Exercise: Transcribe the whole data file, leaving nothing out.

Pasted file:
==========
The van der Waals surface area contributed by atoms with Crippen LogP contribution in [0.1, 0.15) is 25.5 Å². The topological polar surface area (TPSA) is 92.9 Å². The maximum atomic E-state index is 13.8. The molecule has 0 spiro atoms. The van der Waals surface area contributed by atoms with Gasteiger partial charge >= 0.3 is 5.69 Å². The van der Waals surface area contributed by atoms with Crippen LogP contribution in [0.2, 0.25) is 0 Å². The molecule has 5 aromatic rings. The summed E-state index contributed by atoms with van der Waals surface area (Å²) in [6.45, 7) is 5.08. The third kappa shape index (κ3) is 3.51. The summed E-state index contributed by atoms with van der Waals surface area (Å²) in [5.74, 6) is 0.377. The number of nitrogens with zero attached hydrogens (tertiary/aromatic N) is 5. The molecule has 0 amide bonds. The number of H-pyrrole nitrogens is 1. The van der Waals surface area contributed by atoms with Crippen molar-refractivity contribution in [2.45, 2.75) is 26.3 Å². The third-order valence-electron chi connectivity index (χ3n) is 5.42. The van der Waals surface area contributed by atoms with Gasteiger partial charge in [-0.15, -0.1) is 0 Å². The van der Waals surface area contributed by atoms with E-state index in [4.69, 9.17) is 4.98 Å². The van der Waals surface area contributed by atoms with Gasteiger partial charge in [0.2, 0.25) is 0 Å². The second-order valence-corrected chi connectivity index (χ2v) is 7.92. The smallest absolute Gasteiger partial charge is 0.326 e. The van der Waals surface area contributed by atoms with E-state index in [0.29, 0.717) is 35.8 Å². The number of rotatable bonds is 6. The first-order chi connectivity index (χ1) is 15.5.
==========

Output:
The van der Waals surface area contributed by atoms with Crippen LogP contribution in [0.1, 0.15) is 25.5 Å². The topological polar surface area (TPSA) is 92.9 Å². The maximum atomic E-state index is 13.8. The molecule has 0 spiro atoms. The van der Waals surface area contributed by atoms with Gasteiger partial charge >= 0.3 is 5.69 Å². The van der Waals surface area contributed by atoms with Crippen LogP contribution in [0.2, 0.25) is 0 Å². The molecule has 5 aromatic rings. The summed E-state index contributed by atoms with van der Waals surface area (Å²) in [6.45, 7) is 5.08. The third kappa shape index (κ3) is 3.51. The summed E-state index contributed by atoms with van der Waals surface area (Å²) in [5.74, 6) is 0.377. The number of nitrogens with zero attached hydrogens (tertiary/aromatic N) is 5. The molecule has 0 amide bonds. The number of H-pyrrole nitrogens is 1. The van der Waals surface area contributed by atoms with Crippen molar-refractivity contribution in [2.45, 2.75) is 26.3 Å². The third-order valence-electron chi connectivity index (χ3n) is 5.42. The van der Waals surface area contributed by atoms with Gasteiger partial charge in [-0.15, -0.1) is 0 Å². The van der Waals surface area contributed by atoms with E-state index in [4.69, 9.17) is 4.98 Å². The van der Waals surface area contributed by atoms with Gasteiger partial charge in [0.2, 0.25) is 0 Å². The second-order valence-corrected chi connectivity index (χ2v) is 7.92. The smallest absolute Gasteiger partial charge is 0.326 e. The van der Waals surface area contributed by atoms with E-state index in [0.29, 0.717) is 35.8 Å². The number of rotatable bonds is 6. The first-order chi connectivity index (χ1) is 15.5.